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Employment

Is The Job Market as Healthy as the Unemployment Levels Suggest


-by Brandon Michaels and Chris Adnams


Are reduced unemployment levels merely a short-term effect of a historically low participation rate from working age US citizens?


by Brandon Michaels and Chris Adnams




Current unemployment levels are 3.4%, the lowest level of unemployment in 54 years.




The US employment participation rate, measuring the percentage of Americans willing to work, has increased to 62.4%, up from a low of 60.1% in April 2020 yet still suppressed relative to the 2008-2019 average of 63.7%.



There are 5.7 million unemployed people, a figure that has remained somewhat constant over the last 9 months.




There are 11 million job openings, a significantly higher number than pre-covid’s 7.5-7.0 million by roughly 4.0-3.5 million available positions.

This higher than typical number of available job openings in conjunction with the number of unemployed persons leads to a job/person ratio of 1.93 or roughly 2 jobs openings for every person unemployed.

Comparing job openings to the number of unemployed people represents a labor shortage of roughly 5.3 million people, a figure historically unmatched over the last twenty years.


If workforce participation rate rises to 64%, an increase of just over 3.3 million willing workers (based on a working age population as of December 2022 of 207 million people), the labor shortage could be reduced from 5.3 million people to 2 million people. If increased participation happens alongside a contraction in job availability as high interest rates slow economic activity, a previous labor shortage can turn into an excess of available workers if job openings continue to trend back to pre-covid levels.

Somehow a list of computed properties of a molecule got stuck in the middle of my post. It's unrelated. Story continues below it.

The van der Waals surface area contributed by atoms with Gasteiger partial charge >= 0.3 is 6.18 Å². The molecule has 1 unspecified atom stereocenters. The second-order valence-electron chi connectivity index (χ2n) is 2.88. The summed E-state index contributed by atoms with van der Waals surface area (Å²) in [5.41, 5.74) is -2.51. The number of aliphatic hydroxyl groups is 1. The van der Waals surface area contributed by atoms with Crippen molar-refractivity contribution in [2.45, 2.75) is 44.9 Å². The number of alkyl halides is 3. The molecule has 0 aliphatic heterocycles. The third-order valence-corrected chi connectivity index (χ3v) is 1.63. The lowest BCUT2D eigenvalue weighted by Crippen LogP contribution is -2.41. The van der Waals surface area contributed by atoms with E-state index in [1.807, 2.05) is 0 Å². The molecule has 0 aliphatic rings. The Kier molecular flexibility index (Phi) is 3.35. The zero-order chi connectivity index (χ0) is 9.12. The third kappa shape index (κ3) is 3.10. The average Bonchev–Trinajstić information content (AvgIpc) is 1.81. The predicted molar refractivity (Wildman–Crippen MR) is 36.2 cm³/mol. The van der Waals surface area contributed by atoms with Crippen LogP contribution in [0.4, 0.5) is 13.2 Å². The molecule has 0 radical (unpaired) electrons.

These employment figures exist simultaneous to an increase in consumer debt. The average American has had to deal with the effect of high inflation and a higher cost of goods and services, part of which has been absorbed by heightened wage growth but also by a willingness on behalf of consumers to dip into savings and take on more debt.


Conclusion: The unknown in this analysis is if this trend of increased participation and subsequent hirings will continue until it meets the point where jobs are not as readily available.

That being said, if sustained high costs of living, continued reduction in individual savings, and increasing consumer debt can be correlated with a desire to join the workforce and contribute to household income, not an unrealistic expectation, it is reasonable to believe the amount of participation in the American work force will continue to rise.

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